“How do we get out of here?” I ask. The road has disappeared, and all I can see is graves for what looks like miles around. Fergus doesn’t answer. He just pulls me along as he darts through the cemetery, looking back from time to time to make sure Cata and Sinclair are keeping up.

The zombies are doing what I always thought they would: holding their hands either straight out in front of them or dangling by their sides as they stagger along really slowly. They’re even wearing cheesy zombie clothes like an old wedding dress and a farmer outfit with overalls and straw hat. But as I watch the lumbering way they move and hear the groans emanating from their rotting throats, I find myself thoroughly terrified. Add that to the smell—a stench like when Dog dug up the neighbor’s dead cat, who had been buried for three months, and dragged it into the kitchen through the doggy door.

I know what the smell is: the volatile organic compounds that come from bacteria breaking down animal tissue into gases and salts, like cadaverine and putrescine. But that knowledge doesn’t console me like cold, hard, immutable facts usually do. Because in this case, facts don’t matter. The smell, in my mind, equals evil.

A crow caws three times, and then others pick up the call, and a whole cloud of them lifts to the sky as more zombies pour out of the ground. One bird isn’t so lucky: a putrescent hand grabs it before it can fly away. I hear it squawk, but I turn away so I won’t see what the zombie does with it.

Do zombies eat other species’ brains? I wonder. I wish I could write it down so I could look it up later. Not that I really believe in zombies. But it would be interesting to know what the lore says on the matter.

“No graves this way!” Sinclair says, waving us over to a section that is just an expanse of grass and mud—free of headstones.

He turns around, pointing his crossbow in the direction we came from, and waits for us to huddle behind him.

“I can’t run any more,” Cata pants, leaning forward, hands on knees, taking deep breaths.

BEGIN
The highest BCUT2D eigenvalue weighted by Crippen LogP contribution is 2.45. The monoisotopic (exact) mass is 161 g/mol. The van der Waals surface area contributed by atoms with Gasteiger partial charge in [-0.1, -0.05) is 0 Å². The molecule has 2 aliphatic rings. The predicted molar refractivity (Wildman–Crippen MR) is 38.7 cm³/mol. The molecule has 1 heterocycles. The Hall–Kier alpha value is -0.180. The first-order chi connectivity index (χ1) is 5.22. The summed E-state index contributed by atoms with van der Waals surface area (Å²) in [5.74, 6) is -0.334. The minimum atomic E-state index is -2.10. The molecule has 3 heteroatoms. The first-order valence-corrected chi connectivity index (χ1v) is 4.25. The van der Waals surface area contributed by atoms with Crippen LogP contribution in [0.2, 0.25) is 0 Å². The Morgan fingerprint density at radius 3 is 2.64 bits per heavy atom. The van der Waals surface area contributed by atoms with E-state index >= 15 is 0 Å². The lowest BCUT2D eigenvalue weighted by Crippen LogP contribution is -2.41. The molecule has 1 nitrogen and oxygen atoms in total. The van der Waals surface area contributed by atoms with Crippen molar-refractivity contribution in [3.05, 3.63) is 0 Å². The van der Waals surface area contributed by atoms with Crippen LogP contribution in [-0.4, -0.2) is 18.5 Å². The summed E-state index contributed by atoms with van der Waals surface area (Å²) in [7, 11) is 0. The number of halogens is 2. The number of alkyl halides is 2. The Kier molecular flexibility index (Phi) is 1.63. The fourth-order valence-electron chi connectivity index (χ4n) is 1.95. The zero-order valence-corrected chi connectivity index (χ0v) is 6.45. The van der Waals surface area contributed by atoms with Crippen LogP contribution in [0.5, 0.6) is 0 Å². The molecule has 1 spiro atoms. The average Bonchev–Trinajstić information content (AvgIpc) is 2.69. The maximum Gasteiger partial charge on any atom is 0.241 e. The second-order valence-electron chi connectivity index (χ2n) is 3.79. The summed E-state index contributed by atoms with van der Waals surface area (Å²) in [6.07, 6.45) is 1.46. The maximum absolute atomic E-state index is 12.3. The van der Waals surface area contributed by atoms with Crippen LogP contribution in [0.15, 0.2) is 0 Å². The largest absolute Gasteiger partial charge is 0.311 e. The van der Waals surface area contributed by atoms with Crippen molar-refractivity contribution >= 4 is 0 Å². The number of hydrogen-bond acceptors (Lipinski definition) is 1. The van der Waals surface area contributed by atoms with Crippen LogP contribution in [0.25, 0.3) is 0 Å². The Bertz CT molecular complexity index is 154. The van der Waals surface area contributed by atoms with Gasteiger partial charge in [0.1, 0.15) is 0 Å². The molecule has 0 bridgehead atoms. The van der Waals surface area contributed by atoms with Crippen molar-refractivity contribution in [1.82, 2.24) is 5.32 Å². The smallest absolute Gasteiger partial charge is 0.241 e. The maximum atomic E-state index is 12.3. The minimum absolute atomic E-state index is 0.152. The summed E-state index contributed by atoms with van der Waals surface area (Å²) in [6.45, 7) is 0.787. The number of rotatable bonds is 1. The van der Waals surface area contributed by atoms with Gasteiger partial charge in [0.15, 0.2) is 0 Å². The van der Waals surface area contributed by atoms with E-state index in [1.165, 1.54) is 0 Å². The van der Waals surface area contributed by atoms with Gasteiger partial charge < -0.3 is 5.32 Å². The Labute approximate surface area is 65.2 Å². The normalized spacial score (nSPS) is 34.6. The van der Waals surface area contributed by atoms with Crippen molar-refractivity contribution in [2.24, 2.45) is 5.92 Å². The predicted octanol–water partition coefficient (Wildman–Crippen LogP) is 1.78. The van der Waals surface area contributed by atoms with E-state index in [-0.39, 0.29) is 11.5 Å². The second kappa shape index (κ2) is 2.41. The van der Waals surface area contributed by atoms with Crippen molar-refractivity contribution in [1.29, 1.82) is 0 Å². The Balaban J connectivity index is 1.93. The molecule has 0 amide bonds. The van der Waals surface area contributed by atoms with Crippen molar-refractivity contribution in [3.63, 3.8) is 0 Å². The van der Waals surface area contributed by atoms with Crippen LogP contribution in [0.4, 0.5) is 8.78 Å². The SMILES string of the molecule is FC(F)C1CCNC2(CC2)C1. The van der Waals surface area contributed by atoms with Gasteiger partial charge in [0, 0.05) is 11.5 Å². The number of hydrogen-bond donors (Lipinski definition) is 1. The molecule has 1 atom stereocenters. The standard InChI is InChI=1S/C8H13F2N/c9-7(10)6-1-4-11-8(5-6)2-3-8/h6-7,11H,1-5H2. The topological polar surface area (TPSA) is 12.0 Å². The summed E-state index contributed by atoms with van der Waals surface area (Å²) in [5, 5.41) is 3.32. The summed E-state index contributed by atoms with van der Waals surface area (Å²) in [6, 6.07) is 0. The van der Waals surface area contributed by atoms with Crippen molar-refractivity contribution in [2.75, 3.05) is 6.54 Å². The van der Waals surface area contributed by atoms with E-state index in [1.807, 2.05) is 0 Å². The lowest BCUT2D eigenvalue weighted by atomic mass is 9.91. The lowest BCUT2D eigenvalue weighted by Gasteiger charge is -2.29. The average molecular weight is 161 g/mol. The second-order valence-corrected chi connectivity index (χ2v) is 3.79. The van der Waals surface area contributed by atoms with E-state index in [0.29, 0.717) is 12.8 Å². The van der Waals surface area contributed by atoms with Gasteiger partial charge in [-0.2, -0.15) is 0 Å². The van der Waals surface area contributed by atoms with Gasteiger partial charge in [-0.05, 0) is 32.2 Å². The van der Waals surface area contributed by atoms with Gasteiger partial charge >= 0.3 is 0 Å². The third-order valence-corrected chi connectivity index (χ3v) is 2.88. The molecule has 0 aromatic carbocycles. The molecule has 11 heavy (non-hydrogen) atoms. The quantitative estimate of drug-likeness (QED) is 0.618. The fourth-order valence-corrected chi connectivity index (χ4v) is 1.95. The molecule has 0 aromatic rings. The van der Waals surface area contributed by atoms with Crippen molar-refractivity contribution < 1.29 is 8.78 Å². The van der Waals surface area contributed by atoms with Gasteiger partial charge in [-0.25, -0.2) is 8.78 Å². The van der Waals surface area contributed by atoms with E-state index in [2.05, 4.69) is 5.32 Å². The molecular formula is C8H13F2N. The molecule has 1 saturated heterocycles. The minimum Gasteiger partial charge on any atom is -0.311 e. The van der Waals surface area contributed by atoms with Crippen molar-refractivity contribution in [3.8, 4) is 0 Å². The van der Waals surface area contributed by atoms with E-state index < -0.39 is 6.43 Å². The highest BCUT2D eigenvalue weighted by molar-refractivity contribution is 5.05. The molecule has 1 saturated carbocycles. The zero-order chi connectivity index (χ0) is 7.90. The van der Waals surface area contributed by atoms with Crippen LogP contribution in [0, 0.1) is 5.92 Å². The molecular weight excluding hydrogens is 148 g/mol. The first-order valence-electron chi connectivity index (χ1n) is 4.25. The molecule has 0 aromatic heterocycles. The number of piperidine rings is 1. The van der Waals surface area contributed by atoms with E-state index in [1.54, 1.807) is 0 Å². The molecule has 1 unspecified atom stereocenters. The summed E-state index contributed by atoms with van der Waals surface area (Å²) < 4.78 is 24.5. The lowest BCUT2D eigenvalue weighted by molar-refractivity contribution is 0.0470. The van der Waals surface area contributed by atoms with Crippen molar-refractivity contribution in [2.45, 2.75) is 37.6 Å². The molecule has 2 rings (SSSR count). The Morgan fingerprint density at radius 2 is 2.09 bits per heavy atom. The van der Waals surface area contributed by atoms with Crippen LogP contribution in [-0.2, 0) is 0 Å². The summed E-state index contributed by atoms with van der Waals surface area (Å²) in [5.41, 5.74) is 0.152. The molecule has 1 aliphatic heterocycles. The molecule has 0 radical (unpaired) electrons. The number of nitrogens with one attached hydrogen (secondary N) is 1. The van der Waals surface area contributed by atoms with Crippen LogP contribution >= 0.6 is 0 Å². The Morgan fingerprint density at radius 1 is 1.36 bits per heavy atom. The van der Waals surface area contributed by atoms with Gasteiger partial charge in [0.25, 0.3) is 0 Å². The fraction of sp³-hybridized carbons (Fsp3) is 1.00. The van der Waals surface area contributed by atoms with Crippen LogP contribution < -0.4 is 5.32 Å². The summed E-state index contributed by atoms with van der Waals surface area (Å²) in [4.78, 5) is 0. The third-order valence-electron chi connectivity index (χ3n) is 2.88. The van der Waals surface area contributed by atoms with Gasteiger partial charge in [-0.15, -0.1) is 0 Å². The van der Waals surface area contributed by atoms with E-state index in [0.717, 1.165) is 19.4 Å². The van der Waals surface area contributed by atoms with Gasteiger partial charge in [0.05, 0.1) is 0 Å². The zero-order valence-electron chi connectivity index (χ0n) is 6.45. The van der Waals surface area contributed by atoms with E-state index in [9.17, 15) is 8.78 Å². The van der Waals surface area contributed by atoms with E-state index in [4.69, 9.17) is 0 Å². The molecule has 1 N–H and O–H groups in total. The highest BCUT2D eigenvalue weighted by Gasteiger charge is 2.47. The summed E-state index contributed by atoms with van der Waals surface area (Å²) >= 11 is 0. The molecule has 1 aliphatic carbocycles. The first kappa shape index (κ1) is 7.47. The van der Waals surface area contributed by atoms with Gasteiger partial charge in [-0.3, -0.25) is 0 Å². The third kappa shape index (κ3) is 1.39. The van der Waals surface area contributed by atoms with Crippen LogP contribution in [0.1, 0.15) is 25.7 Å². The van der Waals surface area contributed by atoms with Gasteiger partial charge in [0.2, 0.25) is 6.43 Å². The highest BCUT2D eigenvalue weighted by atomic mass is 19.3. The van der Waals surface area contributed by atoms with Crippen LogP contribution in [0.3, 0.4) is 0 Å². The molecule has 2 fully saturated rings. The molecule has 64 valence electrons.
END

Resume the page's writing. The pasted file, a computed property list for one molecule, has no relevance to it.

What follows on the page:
“Man, you have to make more weapons. Or do something!” Sinclair says, swinging the crossbow from side to side, waiting for the zombie onslaught. But, besides the distant cawing of the crows, the night is totally quiet. With the imminent danger apparently left behind, we all begin to relax.

“I have to sit down,” I say, and everyone throws themselves down on the grass, panting.

“Any idea of what comes next?” Cata asks Fergus.

Fergus shakes his head. “It could be . . .”

“Wait!” I say, my hands flying to my face. “Something’s happening.” A numbness is creeping through my body. My lips feel all puffy . . . like at the dentist . . . and then it spreads through the rest of my face.

“Whoa . . . major hit of narcotics going on here,” says Sinclair, laying full-out on the ground.

“I feel like after my wisdom teeth surgery,” says Cata, sinking back to lie next to him.

I can’t sit up, and kind of slump to the side, where I’m practically eye to eye with a barely conscious Fergus. “What’s happening?” I ask.

“Don’t know,” he mumbles. “This hasn’t happened before.”

A roar of zombies starts up from far away. “Oh no,” I say, but the words kind of trip on their way out my lips and get lost in the buzzing sound in my head. And then it feels as if someone points a remote control at me and presses off.

 

And don’t forget to enter the contest for a chance to win a ton of books by me, Amy Plum and more!To enter, you need to know that my favorite number is 13! Add up all the favorite numbers of the authors on the gold team and you’ll have all the secret code to enter for the grand prize!

 

BONUS: Enter below for the chance to win a signed copy of my book, WESLEY JAMES RUINED MY LIFE.

CONTINUE THE HUNT

 
To keep going on your quest for the hunt, you need to check out Dorothy Dreyer’s blog!